Models Inc.: How Tyra Banks, Iman, and Other Black Models Transitioned From the Runway to the Boardroom

“So many girls think modeling is a party. It’s not. If you think it’s a party, you’re going to have a career for one or two years and then they’re looking for the next new thing,” says supermodel Tyra Banks, who stayed one step ahead of the cutthroat industry by positioning herself to be done with modeling before it was done with her. Banks and other black models proved that they’re more than just fabulous figures and flawless faces — they are chief executives of successful businesses.

“I was the girl that on every commercial was talking to everybody: the director, the grips, even the line producer. I tried to educate myself as much as possible when I was on set,” recalls Banks, who said to herself, “Yeah, I might be walking in my underwear in this Victoria’s Secret commercial, but this is not my end, this is just a means to an end.” This mindset has paid off for Banks, host and executive producer of America’s Next Top Model, the cornerstone of the new CW Network, and The Tyra Banks Show, the freshman talk show that’s beating out The Oprah Winfrey Show among women aged 18 to 34.

Before Banks were the originators, the breakthrough black models of the 1970s. These women sashayed right through the color barrier, and when the flashbulbs faded, they used their connections and experience to make the successful transition to business ownership.

“As exceptional and unique as [they] were in their fashion careers, they were equally exceptional and unique in their careers as entrepreneurs,” says Barbara Summers, author of Black and Beautiful: How Women of Color Changed the Fashion Industry (Amistad; $35). “The most important quality they all had was vision. They saw themselves as more than pretty, anonymous cover girls. They envisioned themselves owning their name, their heritage, and their future.”

After thriving in an industry that can be brutal at best, these pioneers bucked the stereotype of the dumb model and replaced it with the picture of a savvy businesswoman. Here’s how they did it.

Audrey Smaltz: A. Smaltz Inc. dba Ground Crew. The Behind-the-Scenes Taskmaster.

Smaltz, 69, likes to say she was “born, bred, buttered, jellied, jammed, and honeyed in Harlem.” She began her career as a model in 1954, while she was still in high school, and later modeled for Bloomingdale’s and Lane Bryant. But it was her position with Ebony magazine as a fashion editor and as the coordinator and commentator of the Ebony Fashion Fair that Smaltz calls the “best job any young woman could have.”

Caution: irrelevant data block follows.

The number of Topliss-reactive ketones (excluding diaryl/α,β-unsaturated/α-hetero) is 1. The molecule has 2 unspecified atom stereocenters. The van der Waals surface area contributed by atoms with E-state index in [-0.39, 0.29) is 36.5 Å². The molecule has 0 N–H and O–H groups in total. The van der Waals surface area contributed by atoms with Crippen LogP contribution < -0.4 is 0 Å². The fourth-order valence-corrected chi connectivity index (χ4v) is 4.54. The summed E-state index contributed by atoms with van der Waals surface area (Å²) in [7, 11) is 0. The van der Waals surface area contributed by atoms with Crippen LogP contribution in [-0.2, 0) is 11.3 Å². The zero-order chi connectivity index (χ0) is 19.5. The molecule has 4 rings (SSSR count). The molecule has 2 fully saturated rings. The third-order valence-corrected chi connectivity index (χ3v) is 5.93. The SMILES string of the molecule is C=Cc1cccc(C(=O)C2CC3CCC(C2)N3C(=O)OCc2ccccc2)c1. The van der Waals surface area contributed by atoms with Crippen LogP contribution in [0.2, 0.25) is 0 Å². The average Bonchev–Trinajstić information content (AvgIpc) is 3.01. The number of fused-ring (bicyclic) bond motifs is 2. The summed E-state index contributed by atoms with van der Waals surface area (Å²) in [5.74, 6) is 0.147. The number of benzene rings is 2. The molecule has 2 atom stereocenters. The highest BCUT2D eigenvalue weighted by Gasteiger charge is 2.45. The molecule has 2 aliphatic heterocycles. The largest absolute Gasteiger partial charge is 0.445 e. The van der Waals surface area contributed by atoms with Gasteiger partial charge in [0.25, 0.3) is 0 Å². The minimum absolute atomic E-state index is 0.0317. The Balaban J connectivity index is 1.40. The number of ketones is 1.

During her stint with Ebony, Smaltz oversaw thousands of Fashion Fair shows. Backstage, she learned firsthand how the shows were put together, and the seeds of her future enterprise were planted. In 1977, she turned 40, decided it was time to hang up her microphone at Fashion Fair, and borrowed a page from her former employer. “I had a mentor, John H.Johnson. I wanted to be like Mr. Johnson and own my own business — call the shots and the buck stops with me,” Smaltz says. “He was my inspiration.”

With $60,000 in savings, Smaltz moved back to New York and bought a penthouse apartment that also serves as her office. She established her company, A. Smaltz Inc., in November 1977. Initially, Smaltz wasn’t generating much revenue but was blowing through her startup cash at an alarming rate. “It went in two months,” she says. With no job to fall back on, Smaltz did what she had to do to keep a positive cash flow. “I hocked all of my diamonds. I was determined to stay in business. And I never borrowed any money. I just hocked all of my hockables.”

Meanwhile, Smaltz continued to coordinate fashion shows for organizations such as the Congressional Black Caucus. Her service, the Ground Crew — the name was inspired by a Martin Luther King Jr. speech — provides dressers, pressers, tailors, stylists, and movers ( “Nobody else was doing it. I created something that wasn’t even there,” Smaltz says, “because the people who had been doing it were friends and family, [and they were providing their services] for free.”